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  • Writer's pictureNicole Christie

DCF Investigations of a School

The term “abuse” in a school setting has been traditionally associated with sexual misconduct. But abuse can take several different forms. Child abuse can be categorized as sexual abuse, physical abuse, and child neglect. When these happen at a school, the Connecticut Department of Children and Families (DCF) may become involved.

DCF investigations of a school aren’t nearly as common as those directly involving parents. But any abuse investigations are something you want to take seriously, whether you are an administrator, an accused educator, or the parent of a child who has been abused.

What is Institutional Abuse and Neglect?

Institutional abuse and neglect take place outside the home in private settings or in the community. This type of abuse or neglect is also known as “extra-familial or “out-of-home” abuse or neglect. It typically involves a child and an adult in a supervisory role, like a teacher, volunteer, or caregiver. Unfortunately, studies show that abused and neglected children are at higher risk for lower academic achievement. Children who endure these issues are much more likely to drop out of school early and suffer negative economic and psychosocial consequences.

The Role of DCF in Connecticut and Its Schools

The Connecticut DCF works together with families and communities “to improve child safety, ensure that more children have permanent families, and advance the overall well-being of children.” DCF’s primary role is to protect children who are being abused or neglected through various initiatives. Many contacts with DCF take place in the child’s home. But some of them take place outside the home, such as in schools. This makes sense because it is where children spend the majority of their time outside the home. While they are supposed to be in the care of trained, trusted, and caring adults, this doesn’t always happen.

In 2011, the state of Connecticut passed a new law (Public Act 11-93), which imposes new requirements intended to protect children from abuse by school employees. This law was in response to a report issued in 2010 from the Attorney General and the Office of the Child Advocate. The report, titled “Protecting Our Children: Improving Protections for Children When Allegations Are Made that School System Personnel Abuse or Neglect Children,” was issued after a lengthy investigation.

The new law was meant to address weaknesses in a system that is intended to protect children from abuse and neglect. According to the investigation results, the State Department of Education previously had the authority to check the DCF registry before issuing teacher and administrator licenses. But the department and many schools weren’t checking the registry.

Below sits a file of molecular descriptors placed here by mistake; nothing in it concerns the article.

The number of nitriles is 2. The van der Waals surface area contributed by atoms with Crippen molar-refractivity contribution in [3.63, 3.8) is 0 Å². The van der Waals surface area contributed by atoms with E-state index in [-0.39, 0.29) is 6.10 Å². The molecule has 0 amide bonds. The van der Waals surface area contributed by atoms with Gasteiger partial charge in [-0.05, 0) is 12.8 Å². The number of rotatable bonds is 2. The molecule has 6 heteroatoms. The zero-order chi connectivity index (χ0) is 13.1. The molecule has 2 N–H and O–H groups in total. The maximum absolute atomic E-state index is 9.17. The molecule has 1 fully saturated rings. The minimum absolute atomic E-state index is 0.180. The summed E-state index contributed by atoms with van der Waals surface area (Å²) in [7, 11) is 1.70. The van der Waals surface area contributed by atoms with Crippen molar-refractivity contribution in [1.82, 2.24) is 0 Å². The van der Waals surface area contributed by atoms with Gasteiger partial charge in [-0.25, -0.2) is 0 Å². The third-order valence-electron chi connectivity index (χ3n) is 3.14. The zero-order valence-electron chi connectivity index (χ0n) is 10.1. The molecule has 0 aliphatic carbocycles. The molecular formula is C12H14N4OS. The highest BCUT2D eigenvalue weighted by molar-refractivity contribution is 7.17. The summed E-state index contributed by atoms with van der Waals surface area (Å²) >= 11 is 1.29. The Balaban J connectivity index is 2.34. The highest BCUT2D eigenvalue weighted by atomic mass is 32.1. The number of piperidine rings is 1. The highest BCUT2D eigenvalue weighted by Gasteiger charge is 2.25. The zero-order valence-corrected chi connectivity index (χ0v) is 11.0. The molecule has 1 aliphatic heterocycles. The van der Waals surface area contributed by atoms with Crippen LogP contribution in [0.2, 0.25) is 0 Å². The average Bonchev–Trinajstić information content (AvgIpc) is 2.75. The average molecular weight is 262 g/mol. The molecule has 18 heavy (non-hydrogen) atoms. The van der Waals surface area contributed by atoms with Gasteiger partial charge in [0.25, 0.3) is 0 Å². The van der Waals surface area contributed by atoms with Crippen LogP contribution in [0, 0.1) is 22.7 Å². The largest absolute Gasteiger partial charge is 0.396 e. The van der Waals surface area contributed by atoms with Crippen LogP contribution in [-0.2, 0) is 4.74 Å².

The new law requires that this check take place. It also requires that both schools and the Department of Education keep track of allegations of abuse or neglect against teachers or administrators. In the past, school districts didn’t always cooperate with DCF investigations. This law makes full cooperation a requirement and outlines mandated reporting situations.

When DCF Investigates a School in Connecticut

In early 2020, the Connecticut DCF created two new units dedicated to the investigation of DCF reports concerning school employees in their professional capacity with students. These special units consist of ten social workers in total, who are in charge of investigating allegations against school employees with a mandate to complete investigations in 33 business days. Under this relatively new program, DCF will communicate the results of any investigations it undertakes with the Superintendent of the particular school district and the State Department of Education.

As a teacher or school administrator, it’s important to take any contact from DCF seriously, whether you’ve done something wrong or not. All too often, it’s easy to think that DCF won’t find anything in their investigation. Maybe if you just explain what happened, they will understand and close their case.

Unfortunately, this rarely happens. It’s part of a DCF investigator’s job to make the subject of an investigation feel comfortable, so they disclose information and potentially admit wrongdoing. If DCF does decide to enter supported findings of abuse or neglect against you or the school, this can be a precursor to civil and criminal troubles in your future.

To avoid long-term involvement with DCF, it’s essential to safeguard and exercise your rights. A seasoned DCF attorney can guide you through this process.

Speak With an Experienced Connecticut DCF Defense Attorney

A DCF investigation of your school is serious. But an allegation is not proof of wrongdoing. If you or your school have been notified of a DCF investigation, protecting your rights is vital.

Attorney Christie with The Christie Law Firm has extensive experience handling Connecticut DCF cases. She was recently a prosecutor in the Tolland Judicial District and has successfully negotiated over 1,000 cases for clients. Contact our office today to schedule an initial consultation to learn more about your options.

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